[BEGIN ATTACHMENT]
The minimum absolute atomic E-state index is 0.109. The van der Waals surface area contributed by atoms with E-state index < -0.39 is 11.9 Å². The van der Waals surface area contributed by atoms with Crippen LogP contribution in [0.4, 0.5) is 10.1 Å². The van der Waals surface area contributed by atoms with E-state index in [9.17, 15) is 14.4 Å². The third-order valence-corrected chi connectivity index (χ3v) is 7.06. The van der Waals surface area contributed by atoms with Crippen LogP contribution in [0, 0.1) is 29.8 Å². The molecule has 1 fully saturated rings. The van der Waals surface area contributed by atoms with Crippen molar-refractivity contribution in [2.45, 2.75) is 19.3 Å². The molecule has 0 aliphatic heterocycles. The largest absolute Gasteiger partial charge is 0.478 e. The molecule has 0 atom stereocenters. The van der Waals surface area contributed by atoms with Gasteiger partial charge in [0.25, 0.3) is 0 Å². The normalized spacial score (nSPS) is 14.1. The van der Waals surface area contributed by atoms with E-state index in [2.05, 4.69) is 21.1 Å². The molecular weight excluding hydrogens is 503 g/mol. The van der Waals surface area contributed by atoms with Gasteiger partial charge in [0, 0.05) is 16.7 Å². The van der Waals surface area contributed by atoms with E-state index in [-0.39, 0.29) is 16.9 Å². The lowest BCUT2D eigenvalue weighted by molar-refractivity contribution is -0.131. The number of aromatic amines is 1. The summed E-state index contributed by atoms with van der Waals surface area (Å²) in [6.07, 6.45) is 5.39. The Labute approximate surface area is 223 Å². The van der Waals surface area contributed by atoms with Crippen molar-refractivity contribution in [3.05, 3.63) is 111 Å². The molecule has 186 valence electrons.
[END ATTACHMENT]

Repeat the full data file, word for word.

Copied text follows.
The minimum absolute atomic E-state index is 0.109. The van der Waals surface area contributed by atoms with E-state index < -0.39 is 11.9 Å². The van der Waals surface area contributed by atoms with Crippen LogP contribution in [0.4, 0.5) is 10.1 Å². The van der Waals surface area contributed by atoms with E-state index in [9.17, 15) is 14.4 Å². The third-order valence-corrected chi connectivity index (χ3v) is 7.06. The van der Waals surface area contributed by atoms with Crippen LogP contribution in [0, 0.1) is 29.8 Å². The molecule has 1 fully saturated rings. The van der Waals surface area contributed by atoms with Crippen molar-refractivity contribution in [2.45, 2.75) is 19.3 Å². The molecule has 0 aliphatic heterocycles. The largest absolute Gasteiger partial charge is 0.478 e. The molecule has 0 atom stereocenters. The van der Waals surface area contributed by atoms with Gasteiger partial charge in [0.25, 0.3) is 0 Å². The normalized spacial score (nSPS) is 14.1. The van der Waals surface area contributed by atoms with E-state index in [2.05, 4.69) is 21.1 Å². The molecular weight excluding hydrogens is 503 g/mol. The van der Waals surface area contributed by atoms with Gasteiger partial charge in [0, 0.05) is 16.7 Å². The van der Waals surface area contributed by atoms with E-state index in [-0.39, 0.29) is 16.9 Å². The lowest BCUT2D eigenvalue weighted by molar-refractivity contribution is -0.131. The number of aromatic amines is 1. The summed E-state index contributed by atoms with van der Waals surface area (Å²) in [6.07, 6.45) is 5.39. The Labute approximate surface area is 223 Å². The van der Waals surface area contributed by atoms with Crippen molar-refractivity contribution in [3.05, 3.63) is 111 Å². The molecule has 186 valence electrons.